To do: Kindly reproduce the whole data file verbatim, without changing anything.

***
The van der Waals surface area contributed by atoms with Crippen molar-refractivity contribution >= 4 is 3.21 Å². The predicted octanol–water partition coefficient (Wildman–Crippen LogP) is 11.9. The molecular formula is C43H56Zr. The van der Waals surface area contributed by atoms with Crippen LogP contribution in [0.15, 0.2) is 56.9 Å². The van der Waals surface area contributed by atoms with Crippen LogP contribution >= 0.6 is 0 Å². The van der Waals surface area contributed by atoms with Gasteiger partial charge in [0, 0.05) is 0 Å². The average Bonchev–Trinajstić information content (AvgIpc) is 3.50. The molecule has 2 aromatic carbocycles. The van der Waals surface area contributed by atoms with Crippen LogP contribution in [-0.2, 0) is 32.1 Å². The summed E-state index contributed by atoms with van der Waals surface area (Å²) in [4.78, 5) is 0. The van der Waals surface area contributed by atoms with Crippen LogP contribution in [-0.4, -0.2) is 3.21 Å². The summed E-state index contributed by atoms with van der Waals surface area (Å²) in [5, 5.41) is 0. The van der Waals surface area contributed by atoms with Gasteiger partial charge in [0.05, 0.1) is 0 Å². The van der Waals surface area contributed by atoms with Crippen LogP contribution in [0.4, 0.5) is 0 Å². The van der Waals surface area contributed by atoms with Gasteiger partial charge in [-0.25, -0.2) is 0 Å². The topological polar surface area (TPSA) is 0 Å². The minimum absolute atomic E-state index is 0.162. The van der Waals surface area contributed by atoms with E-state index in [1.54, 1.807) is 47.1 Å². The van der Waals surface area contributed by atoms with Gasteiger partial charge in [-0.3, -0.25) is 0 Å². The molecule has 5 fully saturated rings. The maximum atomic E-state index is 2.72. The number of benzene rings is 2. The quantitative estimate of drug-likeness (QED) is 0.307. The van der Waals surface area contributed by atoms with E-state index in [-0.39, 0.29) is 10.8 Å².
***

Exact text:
The van der Waals surface area contributed by atoms with Crippen molar-refractivity contribution >= 4 is 3.21 Å². The predicted octanol–water partition coefficient (Wildman–Crippen LogP) is 11.9. The molecular formula is C43H56Zr. The van der Waals surface area contributed by atoms with Crippen LogP contribution in [0.15, 0.2) is 56.9 Å². The van der Waals surface area contributed by atoms with Crippen LogP contribution >= 0.6 is 0 Å². The van der Waals surface area contributed by atoms with Gasteiger partial charge in [0, 0.05) is 0 Å². The average Bonchev–Trinajstić information content (AvgIpc) is 3.50. The molecule has 2 aromatic carbocycles. The van der Waals surface area contributed by atoms with Crippen LogP contribution in [-0.2, 0) is 32.1 Å². The summed E-state index contributed by atoms with van der Waals surface area (Å²) in [4.78, 5) is 0. The van der Waals surface area contributed by atoms with Crippen LogP contribution in [-0.4, -0.2) is 3.21 Å². The summed E-state index contributed by atoms with van der Waals surface area (Å²) in [5, 5.41) is 0. The van der Waals surface area contributed by atoms with Gasteiger partial charge in [0.05, 0.1) is 0 Å². The van der Waals surface area contributed by atoms with Crippen LogP contribution in [0.4, 0.5) is 0 Å². The van der Waals surface area contributed by atoms with Gasteiger partial charge in [-0.25, -0.2) is 0 Å². The topological polar surface area (TPSA) is 0 Å². The minimum absolute atomic E-state index is 0.162. The van der Waals surface area contributed by atoms with E-state index in [1.54, 1.807) is 47.1 Å². The van der Waals surface area contributed by atoms with Gasteiger partial charge in [-0.3, -0.25) is 0 Å². The molecule has 5 fully saturated rings. The maximum atomic E-state index is 2.72. The number of benzene rings is 2. The quantitative estimate of drug-likeness (QED) is 0.307. The van der Waals surface area contributed by atoms with E-state index in [-0.39, 0.29) is 10.8 Å².